We also reject Pease's suggestion that United States v. Plainbull, 957 F.2d 724 (9th Cir. 1992), compels the conclusion that tribal courts may exercise jurisdiction over government entities in a wide variety of actions. In Plainbull, the United States brought suit (in its own right and on behalf of the Crow Tribe) against an Indian couple (the Plainbulls), alleging that they trespassed on tribal trust land and failed to comply with orders to pay annual grazing fees on the Crow reservation. Pursuant to 25 U.S.C. § 201, the United States brought the action against the Plainbulls in federal district court. Concluding that the action "essentially involves the enforcement of a tribal resolution against a tribal member," the district court granted the Plainbulls' motion to dismiss on abstention grounds. Id. at 725. On appeal, this court affirmed, holding that the district court's decision to abstain was not an abuse of discretion. Id. at 728 ("Because the Plainbulls [members of the Crow Tribe] grazed their cattle on tribal land without obtaining a tribal permit, the Government should have filed in the tribal court."). In short, this court in Plainbull relied upon the exhaustion doctrine (National Farmers Union and Iowa Mutual), and had no occasion to discuss the Montana test.
Finally, assuming arguendo that Montana controls, Pease argues that the district court erred in failing to conclude that Pease's action qualified under both factors. We disagree.
 First, we are not persuaded by Pease's contention that the Crow Allotment Act of 1920 gave rise to a commercial agreement that enables the Tribe to qualify for jurisdiction under the first Montana exception. Pease stresses that the Allotment Act gave Montana sections 16 and 36 of every range and township on the reservation upon the condition that Montana would allow Crow children to attend state public schools. This contention fails because the Allotment Act does not constitute a consensual commercial agreement; in fact, "allotment of Indian land was consistently equated with the dissolution of tribal affairs and jurisdiction." Montana, 450 U.S. at 559-560 n. 9 (citations omitted). As the district court correctly concluded, the Allotment Act is "a legislative directive from Congress."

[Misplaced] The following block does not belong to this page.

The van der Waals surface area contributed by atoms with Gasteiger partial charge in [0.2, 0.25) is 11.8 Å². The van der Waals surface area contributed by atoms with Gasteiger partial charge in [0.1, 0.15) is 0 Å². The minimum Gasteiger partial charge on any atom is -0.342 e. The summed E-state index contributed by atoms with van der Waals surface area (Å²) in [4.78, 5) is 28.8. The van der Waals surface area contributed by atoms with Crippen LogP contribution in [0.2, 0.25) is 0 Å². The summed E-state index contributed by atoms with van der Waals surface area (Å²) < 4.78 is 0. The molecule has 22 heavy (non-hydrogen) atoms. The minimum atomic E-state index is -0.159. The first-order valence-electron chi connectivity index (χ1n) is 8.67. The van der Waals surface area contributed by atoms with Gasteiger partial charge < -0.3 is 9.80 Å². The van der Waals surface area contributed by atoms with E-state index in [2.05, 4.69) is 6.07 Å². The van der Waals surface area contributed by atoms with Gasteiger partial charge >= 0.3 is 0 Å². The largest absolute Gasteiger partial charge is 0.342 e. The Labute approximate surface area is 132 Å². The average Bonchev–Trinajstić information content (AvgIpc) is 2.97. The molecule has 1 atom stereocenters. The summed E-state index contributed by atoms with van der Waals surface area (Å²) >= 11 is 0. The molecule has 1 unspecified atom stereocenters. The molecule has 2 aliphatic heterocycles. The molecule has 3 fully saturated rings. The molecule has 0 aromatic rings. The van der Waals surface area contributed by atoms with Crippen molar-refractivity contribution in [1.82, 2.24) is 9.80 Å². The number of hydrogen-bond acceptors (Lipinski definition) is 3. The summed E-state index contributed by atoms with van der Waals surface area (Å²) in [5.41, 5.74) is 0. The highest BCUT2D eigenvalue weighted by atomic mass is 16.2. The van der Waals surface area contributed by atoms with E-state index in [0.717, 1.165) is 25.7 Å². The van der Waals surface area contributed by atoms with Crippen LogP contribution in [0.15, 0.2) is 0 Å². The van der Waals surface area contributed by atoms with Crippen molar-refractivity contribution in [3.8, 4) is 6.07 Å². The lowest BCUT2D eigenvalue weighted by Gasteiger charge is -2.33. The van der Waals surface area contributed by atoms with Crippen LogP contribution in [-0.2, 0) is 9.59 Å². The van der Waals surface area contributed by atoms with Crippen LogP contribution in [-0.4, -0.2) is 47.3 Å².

Second, we reject Pease's argument that the Tribe has jurisdiction under the second Montana exception. Although he concedes that this action directly concerns only his particular property, he argues that the overall impact of the loss of land due to potential foreclosures could be devastating to the Tribe's land holdings and political integrity. This contention fails to establish a "direct effect on the political integrity, the economic security, or the health or welfare of the Tribe as a whole." South Dakota v. Bourland, 39 F.3d 868, 870 (8th Cir. 1994) (emphasis added); see Montana, 450 U.S. at 566. As the Supreme Court has stated, "[t]he impact must be demonstrably serious and must imperil the political integrity, the economic security, or the health and welfare of the tribe." Brendale, 492 U.S. at 431. Pease's speculation concerning future foreclosures is insufficient to constitute the requisite imperilment.
Because we affirm the district court's holding on the jurisdictional issue, we need not reach the County's sovereign immunity argument.
For the foregoing reasons, we affirm the district court's grant of summary judgment in favor of the County.